Opportunities for metal mesh, silver nanowires, carbon nanotubes, graphene and other non-ITO transparent conductive films in the touch display industry and elsewhere

The touch panel sector, which has been growing explosively over the past decade, offers tremendous opportunities for new materials and next-generation technologies, but only if developers can accurately grasp market requirements, and identify the sweet spots for their products and services. Jennifer Colegrove, industry analyst and founder of Touch Display Research, has been covering the market in detail since 2006. In this guest post for TMR+, she looks at how the sector has matured, explains why ITO transparent conductive films (TCFs) remain dominant despite their disadvantages and assesses the prospects for new materials.

Overview 2006 – 2020
Touch Display Research forecasts that the touch module revenue will reach $36 billion by 2020, from just $2 billion in 2006.

Figure 1. Touch Module Market Forecast (Image credit: Touch Display Research).

Figure 1. Touch Module Market Forecast (Image credit: Touch Display Research).

Touch screen suppliers, especially those providing projected capacitive touch modules – a popular choice for smart phones and tablets as the technology supports multi-touch gestures – have been mostly profitable during 2007 and 2009. But fast forward to 2016 and the competition is fierce with many touch screen suppliers encountering net losses in recent years as manufacturing capacity has outstripped demand, pushing down panel prices. To become a leader or maintain a leadership position in today’s touch industry, providers need to enhance their offering to customers and introduce new features to drive profits. Continue reading

Mobile World Congress 2016: a big opportunity for graphene

How can 2D materials help mobile device makers and equipment providers to upgrade their core products and grow their business in emerging markets such as wearable technology and the internet of things (IoT)? Visitors at this year’s Mobile World Congress (MWC) will have the chance to find out thanks to the Graphene Pavilion – a live demo space dedicated to 2D materials that makes its debut at the 2016 show (22-25 Feb). Applications on the radar include better batteries and portable power packs, flexible conductive films for touch and other device functions, solutions for network infrastructure, improved sensors and electromagnetic components.

Technology showcase
The Mobile World Congress is the biggest event on the communications industry’s calendar (over 94,000 people visited the show in 2015) and provides a huge opportunity for the graphene community to pitch its breakthrough materials to key customers in the supply chain. At the event, materials providers and leading researchers will be on-hand to discuss how graphene and its derivatives can be integrated into next generation devices and update attendees on the latest scientific results.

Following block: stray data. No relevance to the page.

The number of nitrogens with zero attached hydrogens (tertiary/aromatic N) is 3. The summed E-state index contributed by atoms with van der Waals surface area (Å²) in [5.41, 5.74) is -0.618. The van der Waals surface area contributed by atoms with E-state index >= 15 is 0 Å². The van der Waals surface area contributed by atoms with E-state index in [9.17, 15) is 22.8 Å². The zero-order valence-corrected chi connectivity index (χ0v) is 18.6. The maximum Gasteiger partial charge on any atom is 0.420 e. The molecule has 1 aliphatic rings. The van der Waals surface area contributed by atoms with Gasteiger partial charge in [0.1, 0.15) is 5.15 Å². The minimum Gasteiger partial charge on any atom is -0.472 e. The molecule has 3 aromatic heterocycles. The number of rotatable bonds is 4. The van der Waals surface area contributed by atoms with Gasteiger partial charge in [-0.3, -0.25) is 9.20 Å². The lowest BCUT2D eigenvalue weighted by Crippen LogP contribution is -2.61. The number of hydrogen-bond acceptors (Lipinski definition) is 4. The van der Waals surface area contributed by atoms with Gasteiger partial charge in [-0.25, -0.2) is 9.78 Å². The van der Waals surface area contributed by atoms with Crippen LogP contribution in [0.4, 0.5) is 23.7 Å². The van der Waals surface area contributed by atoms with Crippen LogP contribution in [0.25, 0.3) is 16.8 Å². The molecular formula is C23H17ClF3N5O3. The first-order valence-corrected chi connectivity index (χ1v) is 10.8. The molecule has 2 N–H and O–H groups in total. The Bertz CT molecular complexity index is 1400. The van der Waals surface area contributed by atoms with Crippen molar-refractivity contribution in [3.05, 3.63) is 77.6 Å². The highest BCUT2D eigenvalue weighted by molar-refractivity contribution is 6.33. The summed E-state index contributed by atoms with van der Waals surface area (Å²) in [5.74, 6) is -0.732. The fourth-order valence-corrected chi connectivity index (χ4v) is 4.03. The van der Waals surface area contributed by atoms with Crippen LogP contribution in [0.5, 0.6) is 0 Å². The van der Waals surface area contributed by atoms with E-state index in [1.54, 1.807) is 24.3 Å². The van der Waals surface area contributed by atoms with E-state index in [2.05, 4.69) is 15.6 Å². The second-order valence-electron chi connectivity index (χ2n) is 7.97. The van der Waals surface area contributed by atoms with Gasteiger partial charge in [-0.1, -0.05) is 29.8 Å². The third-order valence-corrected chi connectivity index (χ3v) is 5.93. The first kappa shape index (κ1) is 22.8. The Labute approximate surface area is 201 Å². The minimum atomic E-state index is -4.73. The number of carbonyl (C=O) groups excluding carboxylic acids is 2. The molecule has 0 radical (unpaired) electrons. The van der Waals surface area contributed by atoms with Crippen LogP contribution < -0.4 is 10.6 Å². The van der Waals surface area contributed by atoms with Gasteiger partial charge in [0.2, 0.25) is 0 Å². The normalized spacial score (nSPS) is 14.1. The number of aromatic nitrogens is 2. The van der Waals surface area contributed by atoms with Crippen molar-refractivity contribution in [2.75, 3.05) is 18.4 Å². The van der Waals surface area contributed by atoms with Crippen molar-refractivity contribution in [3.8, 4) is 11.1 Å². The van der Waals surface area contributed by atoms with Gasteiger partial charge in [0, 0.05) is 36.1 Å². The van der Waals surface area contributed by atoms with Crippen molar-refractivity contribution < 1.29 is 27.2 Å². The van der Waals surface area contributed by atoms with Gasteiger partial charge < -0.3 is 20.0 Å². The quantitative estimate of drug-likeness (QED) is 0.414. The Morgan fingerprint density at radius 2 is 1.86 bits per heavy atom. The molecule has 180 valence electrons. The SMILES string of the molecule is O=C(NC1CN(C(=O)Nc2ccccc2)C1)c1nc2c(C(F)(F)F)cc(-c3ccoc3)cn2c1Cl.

Presenters at the Graphene Pavilion include Aixtron, Avanzare, AMO, FlexEnable, GNext, Graphenea, Libre SRL, nVision and Zap&Go, the University of Cambridge, Chalmers University of Technology, the University of Manchester, ICFO – The Institute of Photonic Sciences, Catalan Institute of Nanoscience and Nanotechnology (ICN2), CNR National Research Council and the Italian Institute of Technology.

Lab to market
Recognising that the mobile industry has much to gain from transformative materials, the congress organizers have invited Nobel Laureate Konstantin Novoselov to give a keynote presentation at this year’s event, and scheduled a panel discussion to highlight major opportunities on the horizon.


Graphene Flagship
Mobile World Congress 2016

Read next

Graphene Week 2015: industry opportunities and more (TMR+)
Graphene Pavilion: Day one (Graphene Flagship News)

DuPont gearing up for OLED to become display standard

DuPont is scaling up its formulations capability in the area of OLED materials. Recently, the chemicals giant has opened a facility to serve the commercialization of next-generation TVs and other large-format displays. The firm has invested more than $20 million in the plant, which is based at DuPont’s Stine-Haskell Research Center in Delaware, US.

Technology package
Back in June, DuPont announced that it was teaming up with Kateeva, a manufacturer of industrial ink-jet printing equipment, to optimize materials and processes to advance the fabrication of Organic Light Emitting Diode (OLED) displays.

Printed displays give developers the opportunity to reduce material waste compared with evaporative techniques and target more competitive price-points for their products.

Applications for OLED materials also include lighting, and DuPont is working with the Holst Centre on this topic as part of an extended collaboration reported in 2014.